Looking over all the recent studies, it is pretty obvious that none of these devices will magically improve your health and fitness and cause you to lose weight any more than tried and true exercise and diet changes. The psychological impacts of these devices needs further study as they appear to have a motivational benefit in improving activity levels but not vigorous (and even more beneficial) exercise, so maybe the knowledge around types of exercise needs to be better dispersed amongst device users.
So if you are a dedicated tracker of exercise, step counts, sleep and water intake; or if you are considering investing in a wearable tracker, are you wasting your time? Well it depends on what your goals are - not everyone who wears a Fitbit or Jawbone is wanting to lose weight and I think a lot of the research data seems to ignore that. By understanding the various reasons people use the devices and what they hope to achieve by wearing them, only then is it possible to say whether that Fitbit is effective or not. If you want to lose weight and plan on getting a tracker but don’t make significant changes to your diet and exercise then don’t expect to see the kilos come off. If you want to keep tabs on your steps and beat your friends in step challenges then chances are that wearing a tracker will make you walk more. If you want to log your workouts and monitor progress in a handy app then the goal-setting and accountability functions could be of great use.
Looking over the research and pondering the ways people use these devices in their lives, here are a few ways you can maximise the benefits and avoid the pitfalls.
Customise your goals and continually update them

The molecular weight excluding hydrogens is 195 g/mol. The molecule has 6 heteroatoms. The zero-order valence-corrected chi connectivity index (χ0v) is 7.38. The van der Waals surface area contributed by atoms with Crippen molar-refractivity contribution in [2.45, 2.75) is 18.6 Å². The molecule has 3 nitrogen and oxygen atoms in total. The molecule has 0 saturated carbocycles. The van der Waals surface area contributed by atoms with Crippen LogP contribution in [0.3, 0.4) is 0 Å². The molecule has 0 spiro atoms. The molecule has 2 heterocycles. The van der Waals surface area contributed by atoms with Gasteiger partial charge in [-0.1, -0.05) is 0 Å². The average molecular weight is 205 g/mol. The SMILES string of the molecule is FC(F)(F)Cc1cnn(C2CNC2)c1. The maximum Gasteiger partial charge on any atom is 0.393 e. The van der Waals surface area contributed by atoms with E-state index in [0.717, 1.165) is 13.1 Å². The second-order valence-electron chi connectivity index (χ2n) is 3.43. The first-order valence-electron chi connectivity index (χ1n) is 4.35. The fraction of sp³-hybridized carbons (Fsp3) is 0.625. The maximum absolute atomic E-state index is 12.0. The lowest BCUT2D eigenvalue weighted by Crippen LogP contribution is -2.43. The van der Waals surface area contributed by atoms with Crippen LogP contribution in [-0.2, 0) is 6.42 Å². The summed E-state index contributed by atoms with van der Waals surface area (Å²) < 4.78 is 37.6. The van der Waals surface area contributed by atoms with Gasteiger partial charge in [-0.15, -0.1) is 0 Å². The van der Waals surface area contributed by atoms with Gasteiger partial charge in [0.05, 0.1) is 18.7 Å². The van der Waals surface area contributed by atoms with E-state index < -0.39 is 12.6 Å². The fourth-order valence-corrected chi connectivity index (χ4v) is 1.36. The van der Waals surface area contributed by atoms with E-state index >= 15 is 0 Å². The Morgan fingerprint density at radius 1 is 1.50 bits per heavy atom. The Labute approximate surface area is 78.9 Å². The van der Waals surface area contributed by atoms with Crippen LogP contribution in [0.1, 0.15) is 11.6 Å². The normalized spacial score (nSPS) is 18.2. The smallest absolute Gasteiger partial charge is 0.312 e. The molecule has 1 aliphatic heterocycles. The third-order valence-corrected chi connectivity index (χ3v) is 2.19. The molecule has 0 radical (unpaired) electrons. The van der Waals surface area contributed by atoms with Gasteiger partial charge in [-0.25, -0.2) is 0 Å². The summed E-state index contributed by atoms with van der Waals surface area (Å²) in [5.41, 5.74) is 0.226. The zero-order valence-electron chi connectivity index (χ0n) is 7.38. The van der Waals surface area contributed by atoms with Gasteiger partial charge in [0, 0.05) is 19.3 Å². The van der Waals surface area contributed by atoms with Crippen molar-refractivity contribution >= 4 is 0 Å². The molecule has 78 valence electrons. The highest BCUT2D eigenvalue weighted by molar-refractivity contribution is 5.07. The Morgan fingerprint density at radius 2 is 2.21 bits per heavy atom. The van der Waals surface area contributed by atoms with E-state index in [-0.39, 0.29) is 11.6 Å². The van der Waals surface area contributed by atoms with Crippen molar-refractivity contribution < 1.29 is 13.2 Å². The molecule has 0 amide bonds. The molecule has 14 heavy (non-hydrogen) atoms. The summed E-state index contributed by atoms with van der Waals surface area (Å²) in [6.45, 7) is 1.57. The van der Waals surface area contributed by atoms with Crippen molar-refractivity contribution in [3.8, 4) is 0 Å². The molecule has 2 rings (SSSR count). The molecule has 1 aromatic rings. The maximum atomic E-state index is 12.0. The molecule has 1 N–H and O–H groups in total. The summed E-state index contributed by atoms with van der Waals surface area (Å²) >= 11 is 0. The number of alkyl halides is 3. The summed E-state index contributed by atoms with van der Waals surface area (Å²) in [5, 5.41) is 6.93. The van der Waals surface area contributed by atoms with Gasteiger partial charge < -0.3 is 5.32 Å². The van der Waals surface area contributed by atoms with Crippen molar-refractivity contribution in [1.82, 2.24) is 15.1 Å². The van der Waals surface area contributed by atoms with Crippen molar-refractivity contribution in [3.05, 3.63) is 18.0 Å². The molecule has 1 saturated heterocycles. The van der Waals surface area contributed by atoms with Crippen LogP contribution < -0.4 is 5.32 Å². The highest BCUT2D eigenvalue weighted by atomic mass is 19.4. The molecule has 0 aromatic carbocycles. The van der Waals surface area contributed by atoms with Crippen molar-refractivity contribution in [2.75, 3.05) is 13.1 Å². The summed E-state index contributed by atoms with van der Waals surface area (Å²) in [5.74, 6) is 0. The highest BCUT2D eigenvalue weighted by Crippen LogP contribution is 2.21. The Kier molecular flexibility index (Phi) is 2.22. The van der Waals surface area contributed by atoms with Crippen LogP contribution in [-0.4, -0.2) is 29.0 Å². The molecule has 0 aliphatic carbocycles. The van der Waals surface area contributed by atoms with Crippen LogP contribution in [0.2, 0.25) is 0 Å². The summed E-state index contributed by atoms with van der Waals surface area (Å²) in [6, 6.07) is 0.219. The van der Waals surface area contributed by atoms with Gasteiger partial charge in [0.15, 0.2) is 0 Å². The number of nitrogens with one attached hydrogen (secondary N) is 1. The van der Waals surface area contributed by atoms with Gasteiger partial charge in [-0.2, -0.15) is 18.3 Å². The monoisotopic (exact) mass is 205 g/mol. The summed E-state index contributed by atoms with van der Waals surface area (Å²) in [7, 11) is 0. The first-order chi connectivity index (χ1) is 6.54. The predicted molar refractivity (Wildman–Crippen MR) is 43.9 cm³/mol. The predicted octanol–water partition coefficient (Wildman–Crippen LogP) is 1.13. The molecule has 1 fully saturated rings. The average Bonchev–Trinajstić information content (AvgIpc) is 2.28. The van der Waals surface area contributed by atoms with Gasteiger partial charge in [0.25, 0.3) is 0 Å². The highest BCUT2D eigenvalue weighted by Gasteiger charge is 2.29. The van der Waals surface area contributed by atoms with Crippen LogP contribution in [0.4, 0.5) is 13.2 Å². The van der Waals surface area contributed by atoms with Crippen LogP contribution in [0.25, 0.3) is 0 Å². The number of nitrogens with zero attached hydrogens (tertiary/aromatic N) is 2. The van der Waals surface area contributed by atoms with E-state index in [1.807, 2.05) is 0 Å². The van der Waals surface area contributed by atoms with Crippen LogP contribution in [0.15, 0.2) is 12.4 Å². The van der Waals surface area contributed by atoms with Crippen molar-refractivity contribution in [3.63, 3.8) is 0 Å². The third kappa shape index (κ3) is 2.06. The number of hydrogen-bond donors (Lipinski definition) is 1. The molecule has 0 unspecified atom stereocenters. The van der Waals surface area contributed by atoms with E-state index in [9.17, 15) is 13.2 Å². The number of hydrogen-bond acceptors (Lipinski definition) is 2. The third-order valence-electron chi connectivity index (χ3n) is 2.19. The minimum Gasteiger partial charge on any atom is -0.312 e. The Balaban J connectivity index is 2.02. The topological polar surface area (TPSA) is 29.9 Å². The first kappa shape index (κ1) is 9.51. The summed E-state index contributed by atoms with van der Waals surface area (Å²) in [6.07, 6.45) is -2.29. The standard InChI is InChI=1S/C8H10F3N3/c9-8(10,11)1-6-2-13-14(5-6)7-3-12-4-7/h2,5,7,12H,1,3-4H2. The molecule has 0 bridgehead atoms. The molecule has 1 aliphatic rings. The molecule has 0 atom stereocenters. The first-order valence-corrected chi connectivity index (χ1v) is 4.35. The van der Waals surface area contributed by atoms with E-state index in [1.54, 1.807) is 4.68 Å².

The standard 10k step goals, calorie burn goals and others that come programmed on fitness tracking apps are not necessarily going to fit with the goals that you are wanting to achieve for yourself. If you want to lose weight, you need to increase your activity above whatever you are currently doing as well as reducing calorie intake, so if you are doing 9000 steps in an average day before trying to lose weight then just aiming to do 10k probably isn’t enough to make much of a difference. Instead try upping the goal to 15000 and give yourself something to strive for. If your goal is to improve fitness, focusing on running distances, weights lifted, resting heart rate and other stats are going to be of more use than the basic step count which many of the apps place front and centre.
Involving friends in your activities is a great way of being accountable and introducing a bit of friendly competition - as long as you don’t skip out on the swimming/weights training/other activity because it will earn less steps than going for a walk - leisurely walks aren’t a bad thing, but if your goal is to improve fitness then there are more effective exercises to do. Instead of just focusing on your weekly step contest, involve friends in your healthy lifestyle in other ways like doing high intensity aerobics classes together, getting active with a bike ride on the weekend or have a fortnightly afternoon of healthy meal prep.
Remember that the step goal might not always be the most important
See above. Mentioning this twice because it’s the biggest take-home point. As satisfying as it is to have that magical 10000 steps be reached, have a think about what that actually means and whether there is a better goal you can set yourself.
Take a break
It seems that taking off your tracker won’t send your exercise routine down the drain but it might make you feel guilty. You might want to take a week or two breather from wearing your tracker and see how you feel - if you still feel motivated to be active every day and eat healthily, chances are you will still do these things, you just won’t have your phone flashing at you to celebrate your daily successes. Instead you can celebrate the simple joy of going for a run or a swim or spin class and soak in how good you feel afterwards and not feel compelled to jump straight on your phone to see what your heart rate was doing. In a world where people spend most of the day staring at their phones, maybe this is the bit of reprieve that some of us need!
Are you addicted to your fitness tracker? Has it helped or hindered your healthy lifestyle? I’d love to hear from you!